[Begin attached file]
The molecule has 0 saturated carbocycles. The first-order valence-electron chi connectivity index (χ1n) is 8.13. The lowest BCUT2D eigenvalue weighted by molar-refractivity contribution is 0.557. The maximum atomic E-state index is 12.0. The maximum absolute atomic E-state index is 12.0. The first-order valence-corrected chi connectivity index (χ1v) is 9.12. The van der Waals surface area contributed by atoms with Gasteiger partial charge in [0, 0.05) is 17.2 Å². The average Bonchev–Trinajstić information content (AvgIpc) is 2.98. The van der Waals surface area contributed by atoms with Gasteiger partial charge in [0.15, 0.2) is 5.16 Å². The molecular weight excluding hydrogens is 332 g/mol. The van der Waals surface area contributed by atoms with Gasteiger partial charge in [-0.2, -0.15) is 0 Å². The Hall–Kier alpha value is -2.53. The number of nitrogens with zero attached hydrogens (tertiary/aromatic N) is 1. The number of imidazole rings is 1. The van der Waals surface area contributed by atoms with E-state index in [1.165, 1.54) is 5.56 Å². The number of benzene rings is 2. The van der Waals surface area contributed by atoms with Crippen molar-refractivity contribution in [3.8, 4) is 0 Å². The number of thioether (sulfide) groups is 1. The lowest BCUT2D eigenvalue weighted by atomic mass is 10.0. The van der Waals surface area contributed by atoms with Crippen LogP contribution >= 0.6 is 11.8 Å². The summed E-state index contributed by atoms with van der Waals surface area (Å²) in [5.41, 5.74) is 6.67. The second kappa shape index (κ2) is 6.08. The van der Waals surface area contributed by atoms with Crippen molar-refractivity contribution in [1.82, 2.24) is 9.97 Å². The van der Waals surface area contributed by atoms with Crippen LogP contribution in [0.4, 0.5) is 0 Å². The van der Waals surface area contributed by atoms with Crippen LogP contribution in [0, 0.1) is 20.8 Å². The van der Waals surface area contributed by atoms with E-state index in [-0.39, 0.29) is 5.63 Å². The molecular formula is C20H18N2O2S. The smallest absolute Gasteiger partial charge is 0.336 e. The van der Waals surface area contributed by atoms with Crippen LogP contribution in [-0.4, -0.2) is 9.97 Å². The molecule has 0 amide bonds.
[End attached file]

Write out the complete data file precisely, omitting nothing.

The molecule has 0 saturated carbocycles. The first-order valence-electron chi connectivity index (χ1n) is 8.13. The lowest BCUT2D eigenvalue weighted by molar-refractivity contribution is 0.557. The maximum atomic E-state index is 12.0. The maximum absolute atomic E-state index is 12.0. The first-order valence-corrected chi connectivity index (χ1v) is 9.12. The van der Waals surface area contributed by atoms with Gasteiger partial charge in [0, 0.05) is 17.2 Å². The average Bonchev–Trinajstić information content (AvgIpc) is 2.98. The van der Waals surface area contributed by atoms with Gasteiger partial charge in [0.15, 0.2) is 5.16 Å². The molecular weight excluding hydrogens is 332 g/mol. The van der Waals surface area contributed by atoms with Gasteiger partial charge in [-0.2, -0.15) is 0 Å². The Hall–Kier alpha value is -2.53. The number of nitrogens with zero attached hydrogens (tertiary/aromatic N) is 1. The number of imidazole rings is 1. The van der Waals surface area contributed by atoms with E-state index in [1.165, 1.54) is 5.56 Å². The number of benzene rings is 2. The van der Waals surface area contributed by atoms with Crippen molar-refractivity contribution in [3.8, 4) is 0 Å². The number of thioether (sulfide) groups is 1. The lowest BCUT2D eigenvalue weighted by atomic mass is 10.0. The van der Waals surface area contributed by atoms with Crippen LogP contribution >= 0.6 is 11.8 Å². The summed E-state index contributed by atoms with van der Waals surface area (Å²) in [5.41, 5.74) is 6.67. The second kappa shape index (κ2) is 6.08. The van der Waals surface area contributed by atoms with Crippen molar-refractivity contribution in [1.82, 2.24) is 9.97 Å². The van der Waals surface area contributed by atoms with Crippen LogP contribution in [0.4, 0.5) is 0 Å². The van der Waals surface area contributed by atoms with Crippen LogP contribution in [0, 0.1) is 20.8 Å². The van der Waals surface area contributed by atoms with E-state index in [-0.39, 0.29) is 5.63 Å². The molecular formula is C20H18N2O2S. The smallest absolute Gasteiger partial charge is 0.336 e. The van der Waals surface area contributed by atoms with Crippen LogP contribution in [-0.4, -0.2) is 9.97 Å². The molecule has 0 amide bonds.